Deal ends takeover fight with Valeant – but Actavis must still be ‘fairly ruthless’ to justify the high price

The acrimonious seven-month battle over the future of US biotech Allergan looks to be over, after the Botox-maker accepted a ‘white knight’ takeover bid from Actavis. The Irish-headquartered firm’s cash-and-shares offer values Allergan at $66 billion (£42 billion), eclipsing rival suitor Valeant Pharmaceuticals’ $53 billion bid. The Valeant’s chief executive, Michael Pearson, appears to have conceded its hostile takeover attempt is over. ‘Valeant cannot justify to its own shareholders paying a price of $219 or more per share for Allergan,’ he said in a statement. 

Beyond the improved valuation Actavis offers, Allergan’s statements about the deal have highlighted the potential for increasing sales, with the companies forecasting the pharmaceutical industry’s third highest growth rate from 2015–2018. ‘We expect to deliver [synergies] in an intelligent way, which is not sacrificing future growth,’ Actavis chief executive Brent Saunders added pointedly, alluding to Allergan’s complaints about Valeant’s approach.  

Valeant’s share value has grown 14-fold since 2008 through a series of acquisitions, each followed by drastic cost-cutting, particularly in R&D. Its plans for Allergan included slashing its R&D budget by over two thirds. While Actavis will cut costs, including dropping research programmes that are not ‘high value, high probability of success’, it does not anticipate any site closures.

‘Valeant wanted to cut $900 million of R&D, whereas we’re cutting $400 million from a much larger spend,’ Saunders told a conference call for financial analysts. He added that this would reduce research expenditure to $1.7 billion. ‘Anybody can cut costs. The real goal here is to be very smart and thoughtful in driving these efficiencies without impairing our ability to grow.’  Allergan chief executive David Pyott welcomed this, calling it ‘a meaningful commitment to research and development’.

Historic deal

The deal will be the fourth biggest in pharmaceutical merger and acquisitions history, and the largest in the decade since Sanofi’s $73.5 billion acquisition of Aventis in 2004. But it is the latest in a string of purchases for Actavis, including the $25 billion takeover of Forest Labs announced in February 2014 that shifted it from solely generic drug manufacturing. By adding its current market valuation to the price it’s paying for Allergan, Actavis says the deal will make it the sixth largest pharma firm, above GSK.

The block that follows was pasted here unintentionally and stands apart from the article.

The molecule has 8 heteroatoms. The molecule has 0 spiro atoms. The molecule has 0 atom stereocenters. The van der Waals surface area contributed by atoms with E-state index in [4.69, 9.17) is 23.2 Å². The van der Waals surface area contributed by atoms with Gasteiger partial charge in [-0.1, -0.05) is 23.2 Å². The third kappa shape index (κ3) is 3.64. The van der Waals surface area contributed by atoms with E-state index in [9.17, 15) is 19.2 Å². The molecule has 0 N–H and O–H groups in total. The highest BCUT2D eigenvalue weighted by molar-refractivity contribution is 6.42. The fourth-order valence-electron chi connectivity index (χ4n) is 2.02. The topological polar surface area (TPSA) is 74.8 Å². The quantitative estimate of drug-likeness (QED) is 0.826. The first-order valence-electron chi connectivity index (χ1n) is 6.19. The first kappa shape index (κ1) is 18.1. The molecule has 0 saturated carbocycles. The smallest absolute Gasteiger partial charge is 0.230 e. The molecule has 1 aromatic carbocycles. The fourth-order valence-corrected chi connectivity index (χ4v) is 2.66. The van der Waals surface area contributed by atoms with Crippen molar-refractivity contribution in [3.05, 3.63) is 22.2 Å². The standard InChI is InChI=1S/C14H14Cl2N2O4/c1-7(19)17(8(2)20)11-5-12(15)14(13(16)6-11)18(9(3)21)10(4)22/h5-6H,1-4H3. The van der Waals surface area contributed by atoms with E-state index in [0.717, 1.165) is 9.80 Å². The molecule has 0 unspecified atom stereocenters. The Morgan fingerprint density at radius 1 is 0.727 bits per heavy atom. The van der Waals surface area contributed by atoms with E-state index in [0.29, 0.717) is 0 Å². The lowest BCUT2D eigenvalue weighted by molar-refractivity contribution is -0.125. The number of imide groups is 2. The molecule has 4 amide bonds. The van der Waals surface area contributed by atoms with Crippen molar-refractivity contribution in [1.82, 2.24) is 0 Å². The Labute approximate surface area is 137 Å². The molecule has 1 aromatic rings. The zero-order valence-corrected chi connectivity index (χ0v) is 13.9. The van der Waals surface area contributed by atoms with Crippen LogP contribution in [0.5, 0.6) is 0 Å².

Joshua Owide, director of healthcare industry dynamics at research and consulting firm GlobalData underlines that executing several transactions in a short period means Actavis must ‘move swiftly to realise synergies’. ‘For Actavis to accrue back the investment it has made to acquire Allergan, it will need to be fairly ruthless,’ he tells Chemistry World. Owide points out that one advantage that offsets the outlay for Actavis is its Ireland headquarters, which means it pays less tax than US-headquartered Allergan. Actavis moved its base long enough ago to avoid recent US government action to close such loopholes.

‘Tax savings alone can contribute an additional $15.4 billion in value from Allergan’s portfolio over 25 years,’ Owide says. ‘Other synergies could deliver an additional $17-20 billion over this period, pushing the overall contribution from Allergan well over $70 billion, and thus justifying what is an extraordinary deal premium.’

The loser wins?

Allergan’s fight against Valeant’s bid has already included its own cost-cutting measures, and had more recently entered US Federal courts. There, its complaint focused on the unusual relationship between Valeant and investor Bill Ackman’s hedge fund Pershing Square Capital Management. In February, they signed a collaboration agreement under which Pershing Square bought 9.7% of Allergan’s stock prior to Valeant officially announcing their approach in April. Pershing Square then went on to force a special shareholder meeting, scheduled for 18 December 2014, where it would seek to remove six of Allergan’s nine directors to drive through the takeover. Allergan’s lawsuit therefore sought to bar Valeant, Pershing Square, and Ackman from voting on the grounds of insider trading and other legal transgressions.

Despite failing to force the Valeant acquisition through, Ackman will benefit financially from the Actavis deal. Pershing Square bought almost 29 million Allergan shares between February and April, at an average price of around $129, according to Bloomberg. It has therefore made a profit of around $2.6 billion on its original $3.7 billion investment.